Most College Students Use Contraception Inconsistently — And Don’t Think They’re At Risk For Unplanned Pregnancy

Most College Students Use Contraception Inconsistently — And Don’t Think They’re At Risk For Unplanned Pregnancy


The second time I ever had sex, the condom broke. I was 16, turning 17 the next day, and I wasn’t on The Pill. I started panicking. While my high school boyfriend’s (very cool) parents tried to calm us down and comfort us, I knew I had to do something to make sure I wasn’t pregnant ASAP. I had friends who had been in similar situations and just crossed their fingers until their next period, hoping they wouldn’t get pregnant. But I couldn’t take that chance. I still had my bottom braces in, I thought, how could I possibly have a child right now? The next day, we went to Planned Parenthood during our lunch break and I took emergency contraception Plan B on my seventeenth birthday during study hall.

Back in 2004, Plan B wasn’t available over the counter and there was an age restriction. Had I not known about my options (or had access to a Planned Parenthood), I don’t know what would’ve happened, but I’m so thankful I did. But as a new survey found, too many people still don’t. The survey of 3,600 female and male undergraduate and graduate students in the United States, ages 18-25, from Teva Women’s Health, the makers of Plan B One-Step, and The Kinsey Institute at Indiana University, found that 62 percent of sexually active college students are not using contraception consistently, and only 15 percent of students felt like they were at a high risk of an an unplanned pregnancy.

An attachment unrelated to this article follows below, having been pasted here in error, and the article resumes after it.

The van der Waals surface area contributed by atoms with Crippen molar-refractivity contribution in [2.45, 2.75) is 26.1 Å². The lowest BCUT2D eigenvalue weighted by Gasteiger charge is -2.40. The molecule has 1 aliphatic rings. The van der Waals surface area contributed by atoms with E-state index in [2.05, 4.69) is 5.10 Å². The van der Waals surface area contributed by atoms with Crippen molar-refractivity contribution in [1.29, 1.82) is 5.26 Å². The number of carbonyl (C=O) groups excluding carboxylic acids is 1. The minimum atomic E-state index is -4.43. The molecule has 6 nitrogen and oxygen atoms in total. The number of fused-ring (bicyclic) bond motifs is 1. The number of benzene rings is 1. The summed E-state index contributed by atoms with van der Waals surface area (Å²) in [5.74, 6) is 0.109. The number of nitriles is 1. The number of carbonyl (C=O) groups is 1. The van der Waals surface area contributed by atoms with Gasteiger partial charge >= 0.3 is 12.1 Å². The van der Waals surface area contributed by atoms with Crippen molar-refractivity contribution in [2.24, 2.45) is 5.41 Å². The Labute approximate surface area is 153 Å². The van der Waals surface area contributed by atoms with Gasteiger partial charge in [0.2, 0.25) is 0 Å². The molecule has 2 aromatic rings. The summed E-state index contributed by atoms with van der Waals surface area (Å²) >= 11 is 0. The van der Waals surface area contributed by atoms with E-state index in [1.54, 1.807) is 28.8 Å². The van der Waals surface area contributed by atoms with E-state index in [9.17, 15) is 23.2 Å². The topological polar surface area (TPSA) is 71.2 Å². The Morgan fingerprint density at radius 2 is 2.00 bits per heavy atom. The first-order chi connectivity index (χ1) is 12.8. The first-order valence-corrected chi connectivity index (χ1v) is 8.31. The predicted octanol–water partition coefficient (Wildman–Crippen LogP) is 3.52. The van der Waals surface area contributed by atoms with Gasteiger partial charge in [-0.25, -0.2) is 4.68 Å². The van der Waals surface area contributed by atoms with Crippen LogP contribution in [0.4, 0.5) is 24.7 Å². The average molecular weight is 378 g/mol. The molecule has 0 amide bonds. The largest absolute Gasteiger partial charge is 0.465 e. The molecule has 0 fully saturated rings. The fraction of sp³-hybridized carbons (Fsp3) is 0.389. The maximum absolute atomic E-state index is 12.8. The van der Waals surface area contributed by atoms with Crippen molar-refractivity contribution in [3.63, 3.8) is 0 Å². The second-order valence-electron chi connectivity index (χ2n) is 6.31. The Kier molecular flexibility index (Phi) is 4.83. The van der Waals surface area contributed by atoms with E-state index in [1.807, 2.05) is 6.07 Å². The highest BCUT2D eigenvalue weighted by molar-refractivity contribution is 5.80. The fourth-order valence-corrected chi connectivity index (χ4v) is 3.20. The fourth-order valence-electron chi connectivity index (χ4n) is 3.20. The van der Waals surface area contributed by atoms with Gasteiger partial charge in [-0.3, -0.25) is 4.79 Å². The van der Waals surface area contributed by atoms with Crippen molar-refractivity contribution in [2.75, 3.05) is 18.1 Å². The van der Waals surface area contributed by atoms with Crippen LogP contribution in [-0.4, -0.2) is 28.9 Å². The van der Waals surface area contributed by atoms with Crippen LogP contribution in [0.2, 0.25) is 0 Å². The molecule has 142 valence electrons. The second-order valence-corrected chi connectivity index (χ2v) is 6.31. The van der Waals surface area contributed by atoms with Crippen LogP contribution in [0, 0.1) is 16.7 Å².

But a not-so-fun fact: In the U.S, 45 percent of all pregnancies in the U.S. are unintended — and out of all the unintended pregnancies in the U.S., 41 percent are due to inconsistent use of contraception. So what’s up — why aren’t we taking advantage of effective birth control options? Is is laziness? Inaccessibility? Lack of comprehensive sex ed?

62% of college students surveyed incorrectly believed they have to be at least 18 years of age or older to purchase OTC EC.

“I was surprised to see nearly three out of five sexually active college students in the study reported using contraception inconsistently,” Justin Garcia, PhD, Associate Director for Research and Education with the Kinsey Institute. “It’s hard to say why exactly, as we didn’t specifically ask participants in the current study about their reasons for contraceptive use and non-use. But our study did find that college students surveyed held a considerable amount of misinformation about contraceptive-related issues, so it’s possible that knowledge gaps related to sexual and reproductive health contribute to these relatively high rates of inconsistent use. Other research has also pointed to a variety of factors, including socio-demographics, relationship factors, arousal, alcohol and other drug use, so those are all factors that we will need to further investigate in future research specifically on college students’ knowledge, attitudes, and practices with contraception, including EC.”

So why do so few students think they’re at risk for pregnancy? Is it misinformation? The — totally false — “it can’t happen to me” attitude that people also have over contracting STIs? “Based on the scientific literature there are likely a variety of reasons related to individual knowledge about sexual and reproductive health, attitudes, and experiences,” Dr. Garcia says. “The data from the current survey isn’t able to tease that out, but it’s definitely one of the primary questions that could be addressed in future research.”